The advantage of buying this type of mower is that it is cleaner and quieter than a gas mower. Those with a high voltage battery and a dual battery system allow you to mow for longer as long as the battery is fully charged.
- Corded electric push mower
As the name suggests, corded push mowers need to be plugged into an electrical outlet as you work on your lawn. They do not have a battery to charge and might be convenient if you want to mow any time.
However, the cord limits your mowing coverage so this might not be your best bet if you have a larger yard or one with obstacles to maneuver. You will need either several outdoor outlets or extensions to comfortably use a corded electric mower.
Although you should avoid mowing your lawn when it is wet, you should completely refrain from mowing a wet lawn using an electric push mower due to the high risk of electrocution.
Self-Propelled Lawn Mowers
A self-propelled lawn mower features a transmission that propels the machine’s front or rear wheels. Like a car, the mower will push itself forward and all you have to do is steer it in the direction you want.
The mower has a bar that when squeezed spins the blades to cut the grass. There is also an acceleration bar, which engages the wheels and moves the mower forward.
A common misconception is that a self-propelled lawn can overpower you and drive off on its own. In reality, modern self-propelled mowers have a variable speed mechanism. This means you can set a speed that works for you and that will remain consistent unless you change the speed again.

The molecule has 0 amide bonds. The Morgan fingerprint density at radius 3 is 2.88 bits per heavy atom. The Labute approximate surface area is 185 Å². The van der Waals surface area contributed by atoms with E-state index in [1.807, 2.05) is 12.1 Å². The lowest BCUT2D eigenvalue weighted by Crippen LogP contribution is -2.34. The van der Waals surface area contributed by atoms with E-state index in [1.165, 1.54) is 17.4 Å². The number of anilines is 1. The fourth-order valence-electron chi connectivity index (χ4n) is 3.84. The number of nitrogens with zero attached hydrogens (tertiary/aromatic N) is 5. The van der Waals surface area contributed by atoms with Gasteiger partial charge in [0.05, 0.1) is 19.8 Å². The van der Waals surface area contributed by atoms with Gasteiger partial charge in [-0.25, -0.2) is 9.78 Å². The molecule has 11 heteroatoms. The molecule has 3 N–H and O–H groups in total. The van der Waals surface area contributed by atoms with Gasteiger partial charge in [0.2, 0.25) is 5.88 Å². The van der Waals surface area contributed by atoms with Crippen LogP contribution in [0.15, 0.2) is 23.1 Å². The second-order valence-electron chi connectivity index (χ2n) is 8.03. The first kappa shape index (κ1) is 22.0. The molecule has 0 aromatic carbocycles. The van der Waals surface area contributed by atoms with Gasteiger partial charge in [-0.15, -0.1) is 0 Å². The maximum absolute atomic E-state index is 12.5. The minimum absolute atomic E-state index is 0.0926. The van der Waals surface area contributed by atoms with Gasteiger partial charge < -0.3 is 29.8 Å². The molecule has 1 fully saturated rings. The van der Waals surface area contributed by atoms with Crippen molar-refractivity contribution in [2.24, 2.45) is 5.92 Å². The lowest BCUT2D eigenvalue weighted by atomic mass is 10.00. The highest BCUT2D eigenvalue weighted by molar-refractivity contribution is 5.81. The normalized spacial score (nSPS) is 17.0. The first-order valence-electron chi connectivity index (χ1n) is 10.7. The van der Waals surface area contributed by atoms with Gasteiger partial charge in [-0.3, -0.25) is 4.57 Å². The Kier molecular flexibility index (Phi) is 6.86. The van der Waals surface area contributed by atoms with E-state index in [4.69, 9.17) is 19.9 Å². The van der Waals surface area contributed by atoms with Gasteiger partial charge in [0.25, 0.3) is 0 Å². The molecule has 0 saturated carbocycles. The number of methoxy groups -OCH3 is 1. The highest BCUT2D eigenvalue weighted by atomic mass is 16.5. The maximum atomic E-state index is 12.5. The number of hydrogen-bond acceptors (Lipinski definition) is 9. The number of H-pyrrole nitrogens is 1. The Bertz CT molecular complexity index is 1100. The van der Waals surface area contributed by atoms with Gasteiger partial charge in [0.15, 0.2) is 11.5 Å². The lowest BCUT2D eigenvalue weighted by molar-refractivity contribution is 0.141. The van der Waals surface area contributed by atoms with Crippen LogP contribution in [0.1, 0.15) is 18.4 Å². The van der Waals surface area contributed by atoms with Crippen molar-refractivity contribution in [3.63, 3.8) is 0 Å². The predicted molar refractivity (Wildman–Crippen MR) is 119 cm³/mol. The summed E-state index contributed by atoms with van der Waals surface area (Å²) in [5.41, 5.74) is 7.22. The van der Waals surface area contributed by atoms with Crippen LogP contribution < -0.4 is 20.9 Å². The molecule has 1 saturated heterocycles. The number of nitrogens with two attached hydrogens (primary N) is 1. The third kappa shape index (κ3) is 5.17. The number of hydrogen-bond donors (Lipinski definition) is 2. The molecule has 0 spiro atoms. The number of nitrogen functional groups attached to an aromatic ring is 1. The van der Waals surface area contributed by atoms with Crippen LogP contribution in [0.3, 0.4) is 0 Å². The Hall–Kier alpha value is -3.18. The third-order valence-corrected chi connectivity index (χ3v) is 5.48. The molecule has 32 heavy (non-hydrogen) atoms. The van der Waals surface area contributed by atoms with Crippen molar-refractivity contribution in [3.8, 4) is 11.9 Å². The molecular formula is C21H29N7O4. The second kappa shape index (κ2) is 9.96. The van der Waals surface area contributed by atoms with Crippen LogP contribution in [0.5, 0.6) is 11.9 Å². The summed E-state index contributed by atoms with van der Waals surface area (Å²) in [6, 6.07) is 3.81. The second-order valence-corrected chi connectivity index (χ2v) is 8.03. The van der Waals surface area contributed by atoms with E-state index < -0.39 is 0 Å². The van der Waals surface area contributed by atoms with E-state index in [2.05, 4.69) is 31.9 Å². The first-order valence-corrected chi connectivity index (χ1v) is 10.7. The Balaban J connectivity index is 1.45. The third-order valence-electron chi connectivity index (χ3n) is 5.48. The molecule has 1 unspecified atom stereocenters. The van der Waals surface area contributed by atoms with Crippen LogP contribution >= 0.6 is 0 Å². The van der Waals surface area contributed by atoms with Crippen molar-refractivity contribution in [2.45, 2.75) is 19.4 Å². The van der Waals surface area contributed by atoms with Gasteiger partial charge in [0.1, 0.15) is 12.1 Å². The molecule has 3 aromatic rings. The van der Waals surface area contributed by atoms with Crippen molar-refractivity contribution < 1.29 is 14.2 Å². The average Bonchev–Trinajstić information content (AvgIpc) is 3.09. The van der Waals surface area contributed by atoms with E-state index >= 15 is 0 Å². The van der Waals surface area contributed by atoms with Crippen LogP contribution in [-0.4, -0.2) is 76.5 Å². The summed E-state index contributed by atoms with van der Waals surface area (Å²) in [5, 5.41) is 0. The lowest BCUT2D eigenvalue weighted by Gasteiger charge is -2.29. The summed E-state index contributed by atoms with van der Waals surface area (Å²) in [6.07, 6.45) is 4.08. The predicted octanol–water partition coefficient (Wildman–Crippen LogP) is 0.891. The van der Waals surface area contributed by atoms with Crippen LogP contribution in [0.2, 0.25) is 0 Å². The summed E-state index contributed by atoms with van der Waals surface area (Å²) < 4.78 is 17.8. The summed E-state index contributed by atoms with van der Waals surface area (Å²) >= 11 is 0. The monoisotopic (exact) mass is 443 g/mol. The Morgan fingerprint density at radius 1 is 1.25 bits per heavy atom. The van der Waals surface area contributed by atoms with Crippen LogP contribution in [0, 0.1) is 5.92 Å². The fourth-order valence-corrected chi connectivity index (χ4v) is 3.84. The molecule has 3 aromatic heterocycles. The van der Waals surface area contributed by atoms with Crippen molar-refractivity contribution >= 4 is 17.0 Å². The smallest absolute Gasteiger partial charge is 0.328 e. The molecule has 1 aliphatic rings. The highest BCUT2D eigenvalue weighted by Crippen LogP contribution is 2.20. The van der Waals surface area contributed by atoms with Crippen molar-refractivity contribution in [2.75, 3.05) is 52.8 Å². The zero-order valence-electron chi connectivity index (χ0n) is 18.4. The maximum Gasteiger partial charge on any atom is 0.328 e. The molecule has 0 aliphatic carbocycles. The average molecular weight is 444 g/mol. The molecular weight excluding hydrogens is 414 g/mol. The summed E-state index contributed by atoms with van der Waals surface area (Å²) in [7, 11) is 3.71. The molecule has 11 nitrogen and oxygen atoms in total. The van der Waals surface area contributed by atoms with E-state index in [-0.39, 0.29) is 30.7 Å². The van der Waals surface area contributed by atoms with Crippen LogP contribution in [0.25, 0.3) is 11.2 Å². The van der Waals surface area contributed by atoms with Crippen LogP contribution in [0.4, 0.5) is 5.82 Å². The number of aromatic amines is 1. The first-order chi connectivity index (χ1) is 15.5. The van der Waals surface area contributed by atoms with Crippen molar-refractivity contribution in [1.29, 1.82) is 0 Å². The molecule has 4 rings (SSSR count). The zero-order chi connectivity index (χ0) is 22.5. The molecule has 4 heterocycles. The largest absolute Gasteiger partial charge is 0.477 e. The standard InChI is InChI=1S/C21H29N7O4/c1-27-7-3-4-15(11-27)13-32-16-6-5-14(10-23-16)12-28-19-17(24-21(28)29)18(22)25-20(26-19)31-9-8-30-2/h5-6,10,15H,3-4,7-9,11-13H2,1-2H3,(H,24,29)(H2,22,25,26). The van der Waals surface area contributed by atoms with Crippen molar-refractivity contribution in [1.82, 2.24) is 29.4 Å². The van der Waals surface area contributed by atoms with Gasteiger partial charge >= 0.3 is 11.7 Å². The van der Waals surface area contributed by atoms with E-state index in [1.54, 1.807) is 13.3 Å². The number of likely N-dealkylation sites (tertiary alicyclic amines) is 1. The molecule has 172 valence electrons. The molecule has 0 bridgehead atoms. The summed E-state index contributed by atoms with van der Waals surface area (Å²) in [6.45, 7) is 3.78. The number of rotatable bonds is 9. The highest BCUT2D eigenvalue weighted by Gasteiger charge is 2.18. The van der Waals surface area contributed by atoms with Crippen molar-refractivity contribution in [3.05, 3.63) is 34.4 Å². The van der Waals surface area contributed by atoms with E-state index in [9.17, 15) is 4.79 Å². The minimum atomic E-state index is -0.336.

Talking of speed, most self-propelled lawn mowers move at a speed of between 1 and 4 miles per hour. The option to set and adjust speeds makes all the difference because you can work much faster using significantly less effort.
Self-propelled options can be front-wheel. rear-wheel drive, or all-wheel-drive. The one you choose will largely depend on your yard’s terrain.
Let’s take a look at front-wheel vs rear-wheel-drive mowers. You can also check out Consumer Report’s neat comparison of these two types of mowers.
1. Front-Wheel Lawn Mowers
As the name suggests, front-wheel drive mowers move using the set of wheels at the front. These are the most common types of self-propelled lawn mowers as they are comparably easier to maneuver on most types of yards but more so if your yard has trees, shrubs, and other such obstacles. They also have a lower price point than the rear-wheel-drive types.
That said, front-wheel drive might not be ideal for hilly landscapes. Hardy as they may be, these mowers are not built to climb up inclines or go down steep slopes. A front-drive will serve you better if your lawn is flatter than it is hilly.
2. Rear-wheel Lawn Mowers